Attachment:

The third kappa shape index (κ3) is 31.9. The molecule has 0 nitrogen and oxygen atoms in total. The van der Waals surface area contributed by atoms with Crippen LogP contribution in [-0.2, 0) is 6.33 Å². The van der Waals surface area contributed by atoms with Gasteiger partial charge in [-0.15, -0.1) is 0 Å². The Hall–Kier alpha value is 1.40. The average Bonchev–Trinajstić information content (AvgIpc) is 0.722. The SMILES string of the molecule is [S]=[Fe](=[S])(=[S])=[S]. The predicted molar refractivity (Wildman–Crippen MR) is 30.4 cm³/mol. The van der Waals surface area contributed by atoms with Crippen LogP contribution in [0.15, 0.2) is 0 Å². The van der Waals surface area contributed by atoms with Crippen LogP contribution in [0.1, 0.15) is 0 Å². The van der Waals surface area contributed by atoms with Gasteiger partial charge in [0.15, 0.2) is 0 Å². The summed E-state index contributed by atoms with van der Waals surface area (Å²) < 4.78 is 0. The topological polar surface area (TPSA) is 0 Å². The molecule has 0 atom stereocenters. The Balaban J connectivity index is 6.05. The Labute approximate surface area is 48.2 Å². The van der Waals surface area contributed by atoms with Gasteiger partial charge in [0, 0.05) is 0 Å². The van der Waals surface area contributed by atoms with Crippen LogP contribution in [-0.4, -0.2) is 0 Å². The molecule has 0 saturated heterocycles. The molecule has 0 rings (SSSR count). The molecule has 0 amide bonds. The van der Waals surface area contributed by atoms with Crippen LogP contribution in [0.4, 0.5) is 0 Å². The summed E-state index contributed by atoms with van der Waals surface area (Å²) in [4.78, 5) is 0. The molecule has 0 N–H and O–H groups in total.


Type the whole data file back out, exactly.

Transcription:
The third kappa shape index (κ3) is 31.9. The molecule has 0 nitrogen and oxygen atoms in total. The van der Waals surface area contributed by atoms with Crippen LogP contribution in [-0.2, 0) is 6.33 Å². The van der Waals surface area contributed by atoms with Gasteiger partial charge in [-0.15, -0.1) is 0 Å². The Hall–Kier alpha value is 1.40. The average Bonchev–Trinajstić information content (AvgIpc) is 0.722. The SMILES string of the molecule is [S]=[Fe](=[S])(=[S])=[S]. The predicted molar refractivity (Wildman–Crippen MR) is 30.4 cm³/mol. The van der Waals surface area contributed by atoms with Crippen LogP contribution in [0.15, 0.2) is 0 Å². The van der Waals surface area contributed by atoms with Crippen LogP contribution in [0.1, 0.15) is 0 Å². The van der Waals surface area contributed by atoms with Gasteiger partial charge in [0.15, 0.2) is 0 Å². The summed E-state index contributed by atoms with van der Waals surface area (Å²) < 4.78 is 0. The topological polar surface area (TPSA) is 0 Å². The molecule has 0 atom stereocenters. The Balaban J connectivity index is 6.05. The Labute approximate surface area is 48.2 Å². The van der Waals surface area contributed by atoms with Gasteiger partial charge in [0, 0.05) is 0 Å². The van der Waals surface area contributed by atoms with Crippen LogP contribution in [-0.4, -0.2) is 0 Å². The molecule has 0 saturated heterocycles. The molecule has 0 rings (SSSR count). The molecule has 0 amide bonds. The van der Waals surface area contributed by atoms with Crippen LogP contribution in [0.4, 0.5) is 0 Å². The summed E-state index contributed by atoms with van der Waals surface area (Å²) in [4.78, 5) is 0. The molecule has 0 N–H and O–H groups in total.